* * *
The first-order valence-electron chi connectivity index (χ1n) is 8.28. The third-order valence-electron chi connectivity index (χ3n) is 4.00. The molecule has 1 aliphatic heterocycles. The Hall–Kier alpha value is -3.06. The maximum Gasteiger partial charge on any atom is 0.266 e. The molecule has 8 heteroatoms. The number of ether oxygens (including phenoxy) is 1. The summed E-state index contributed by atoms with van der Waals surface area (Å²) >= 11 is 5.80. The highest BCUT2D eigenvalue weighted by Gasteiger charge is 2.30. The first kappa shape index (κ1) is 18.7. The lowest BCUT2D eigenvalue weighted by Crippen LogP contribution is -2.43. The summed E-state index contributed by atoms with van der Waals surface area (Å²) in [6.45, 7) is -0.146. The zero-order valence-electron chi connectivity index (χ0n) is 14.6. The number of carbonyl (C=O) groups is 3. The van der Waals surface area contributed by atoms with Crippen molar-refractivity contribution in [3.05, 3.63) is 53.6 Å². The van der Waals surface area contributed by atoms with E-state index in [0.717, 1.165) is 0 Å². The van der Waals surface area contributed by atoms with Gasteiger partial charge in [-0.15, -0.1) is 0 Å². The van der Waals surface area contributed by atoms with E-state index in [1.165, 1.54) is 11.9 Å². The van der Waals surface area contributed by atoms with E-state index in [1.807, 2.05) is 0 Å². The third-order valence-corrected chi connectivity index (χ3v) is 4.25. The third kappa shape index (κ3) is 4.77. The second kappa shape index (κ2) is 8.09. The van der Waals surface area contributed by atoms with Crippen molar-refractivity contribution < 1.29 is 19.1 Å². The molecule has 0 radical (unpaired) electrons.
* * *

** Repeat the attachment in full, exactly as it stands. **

The first-order valence-electron chi connectivity index (χ1n) is 8.28. The third-order valence-electron chi connectivity index (χ3n) is 4.00. The molecule has 1 aliphatic heterocycles. The Hall–Kier alpha value is -3.06. The maximum Gasteiger partial charge on any atom is 0.266 e. The molecule has 8 heteroatoms. The number of ether oxygens (including phenoxy) is 1. The summed E-state index contributed by atoms with van der Waals surface area (Å²) >= 11 is 5.80. The highest BCUT2D eigenvalue weighted by Gasteiger charge is 2.30. The first kappa shape index (κ1) is 18.7. The lowest BCUT2D eigenvalue weighted by Crippen LogP contribution is -2.43. The summed E-state index contributed by atoms with van der Waals surface area (Å²) in [6.45, 7) is -0.146. The zero-order valence-electron chi connectivity index (χ0n) is 14.6. The number of carbonyl (C=O) groups is 3. The van der Waals surface area contributed by atoms with Crippen molar-refractivity contribution in [3.05, 3.63) is 53.6 Å². The van der Waals surface area contributed by atoms with E-state index in [0.717, 1.165) is 0 Å². The van der Waals surface area contributed by atoms with Gasteiger partial charge in [-0.15, -0.1) is 0 Å². The van der Waals surface area contributed by atoms with E-state index in [1.165, 1.54) is 11.9 Å². The van der Waals surface area contributed by atoms with E-state index in [1.807, 2.05) is 0 Å². The third-order valence-corrected chi connectivity index (χ3v) is 4.25. The third kappa shape index (κ3) is 4.77. The second kappa shape index (κ2) is 8.09. The van der Waals surface area contributed by atoms with Crippen molar-refractivity contribution < 1.29 is 19.1 Å². The molecule has 0 radical (unpaired) electrons.